Do We Search Or Ask For Answers?


Some might call it search -- and others, asking for answers. Even before moved from a Q&A to a search engine business model, and then transitioned back again, many seeking answers continued to rely on the site to ask questions. Searchers apparently know where to go for answers. But in a list of the top five destinations, the order of the names might surprise many.  

A Brand Image Monitor survey commissioned by that tracks awareness and use of search and Q&A Web sites, as well as attitudes and perception, tells us that 81% of searchers are aware that provides answers to questions. The multiple-choice, choose-as-many-as you-like question asked the 1,255 survey respondents to name Q&A sites. took the lead with 81%. Google came in second with 80%; Bing third with 60%; Yahoo Search fourth at 57%; and Yahoo Answers fifth at 48%. GMI's national panel consisted of participants ages 18 to 65 who use a search engine at least weekly.

When asked to name the Web sites that come to mind where consumers can ask questions, 53% of the survey participants said, followed by Google at 44%; Yahoo Search at 28%; Bing at 21%; Wikipedia at 11%; Yahoo Answers at 7%; WebMD at 4%; eHow at 3%; and ChaCha at 2%.

Those who visit today will find the site moving farther away from traditional search and toward a question-and-answer format. Can Q&A sites address search engine shortcomings? That's one question tried to answer in the survey released April 2011.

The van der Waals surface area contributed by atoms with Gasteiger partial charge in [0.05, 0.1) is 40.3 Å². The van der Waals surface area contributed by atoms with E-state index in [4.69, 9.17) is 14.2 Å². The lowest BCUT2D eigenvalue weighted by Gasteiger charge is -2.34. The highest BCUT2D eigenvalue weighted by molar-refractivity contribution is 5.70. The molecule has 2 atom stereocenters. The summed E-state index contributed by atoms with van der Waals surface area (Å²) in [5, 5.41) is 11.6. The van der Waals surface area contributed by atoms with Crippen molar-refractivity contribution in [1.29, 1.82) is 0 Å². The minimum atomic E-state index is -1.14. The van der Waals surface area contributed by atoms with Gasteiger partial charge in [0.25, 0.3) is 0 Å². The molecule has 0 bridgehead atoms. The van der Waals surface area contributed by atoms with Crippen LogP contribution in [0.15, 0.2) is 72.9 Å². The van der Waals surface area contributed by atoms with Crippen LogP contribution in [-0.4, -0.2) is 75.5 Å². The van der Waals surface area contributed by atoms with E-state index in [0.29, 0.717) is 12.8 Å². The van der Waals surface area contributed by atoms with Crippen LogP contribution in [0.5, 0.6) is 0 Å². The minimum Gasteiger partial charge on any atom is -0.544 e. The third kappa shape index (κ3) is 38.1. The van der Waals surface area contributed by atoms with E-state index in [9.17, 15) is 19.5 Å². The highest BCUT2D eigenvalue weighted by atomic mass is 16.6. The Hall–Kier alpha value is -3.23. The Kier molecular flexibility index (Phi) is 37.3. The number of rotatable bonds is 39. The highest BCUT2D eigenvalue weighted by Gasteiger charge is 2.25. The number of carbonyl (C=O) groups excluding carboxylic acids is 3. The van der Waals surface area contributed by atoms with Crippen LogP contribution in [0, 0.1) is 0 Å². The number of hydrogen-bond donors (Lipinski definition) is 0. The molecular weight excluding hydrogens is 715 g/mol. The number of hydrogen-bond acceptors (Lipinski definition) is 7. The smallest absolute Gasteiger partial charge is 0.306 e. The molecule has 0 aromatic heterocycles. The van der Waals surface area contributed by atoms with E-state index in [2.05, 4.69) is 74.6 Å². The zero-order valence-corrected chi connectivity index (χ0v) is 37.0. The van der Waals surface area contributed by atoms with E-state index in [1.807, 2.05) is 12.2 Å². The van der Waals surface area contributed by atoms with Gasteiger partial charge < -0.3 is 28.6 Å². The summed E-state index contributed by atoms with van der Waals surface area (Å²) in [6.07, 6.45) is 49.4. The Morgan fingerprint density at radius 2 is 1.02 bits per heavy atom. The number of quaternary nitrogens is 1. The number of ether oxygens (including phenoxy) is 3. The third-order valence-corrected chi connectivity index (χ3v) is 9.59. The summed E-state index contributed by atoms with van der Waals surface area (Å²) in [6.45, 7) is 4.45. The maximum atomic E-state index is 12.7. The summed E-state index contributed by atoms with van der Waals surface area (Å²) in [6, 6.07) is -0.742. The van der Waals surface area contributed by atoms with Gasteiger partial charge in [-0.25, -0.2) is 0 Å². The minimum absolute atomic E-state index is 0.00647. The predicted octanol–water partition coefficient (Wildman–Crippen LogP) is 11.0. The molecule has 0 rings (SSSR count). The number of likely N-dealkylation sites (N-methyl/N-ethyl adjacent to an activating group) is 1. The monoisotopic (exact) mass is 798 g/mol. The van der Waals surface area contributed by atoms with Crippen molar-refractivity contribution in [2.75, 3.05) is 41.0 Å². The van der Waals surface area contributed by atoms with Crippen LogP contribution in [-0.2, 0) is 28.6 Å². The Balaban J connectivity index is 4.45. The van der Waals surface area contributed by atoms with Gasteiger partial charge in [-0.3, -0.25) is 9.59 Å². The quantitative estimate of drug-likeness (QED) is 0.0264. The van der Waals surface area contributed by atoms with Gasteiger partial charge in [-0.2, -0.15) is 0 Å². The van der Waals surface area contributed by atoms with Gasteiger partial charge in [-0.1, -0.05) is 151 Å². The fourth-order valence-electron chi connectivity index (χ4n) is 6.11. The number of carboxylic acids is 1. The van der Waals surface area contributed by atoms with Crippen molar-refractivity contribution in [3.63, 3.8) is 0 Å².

In a multiple-answer question, survey participants were asked to name the sites they went to in the past month to gain answers or ask a question. Google ranked first with 73%, followed by with 34%; Yahoo Search at 30%; Bing at 26%; and Yahoo Answers at 24%.

Notice that the search engines dominate the top five spots in the ranking., which sits at No. 2, continues its efforts to rebrand itself as it moves farther from a search engine toward a Q&A site.

How relevant are the sites that answer asked questions? The majority -- 41% -- of those answering the survey said "somewhat relevant." Still, 3% said not at all relevant; 15%, not very relevant; 30%, very relevant; and 11% extremely relevant.

Ask believes Q&A sites can address the shortcomings of search, such as not returning specific answers. Of survey respondents, 37% believe some of the questions they ask are better answered by a person rather than an algorithm. Thirty-two percent said it is increasingly necessary to dig through search results to find the most relevant. Twenty-five percent believe it necessary to try more than one search engine to find the best answer.

Meanwhile, led revenue improvements during Q1 2011, for parent company IAC/InterActive, which reported a profit Tuesday on a 22% jump in revenue. IAC reported revenue of $18.1 million, or 19 cents per share, up from a loss of $18.7 million, or 16 cents per share, in the year-ago quarter.

Correction: Exent Is Casual Game Distributor

In the April 12 Search Blog, Exent was refered to as a casual game publisher. It is a casual game distributor.

1 comment about "Do We Search Or Ask For Answers?".
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  1. Jon-Mikel Bailey from Wood Street, Inc., April 27, 2011 at 9:05 a.m.

    My wife uses Google as if it was a question and answer site and is generally happy with the results she gets. I, on the other hand, rarely ask questions on Google. Habits are hard to break. But, I think any search engine or Q&A site is going to have to factor in all potential user queries in order to be successful. I just don't see someone doing a traditional search on Bing or Google and then migrating over to when they decide to ask a question. But some might. Like the Boy Scouts say... be prepared!

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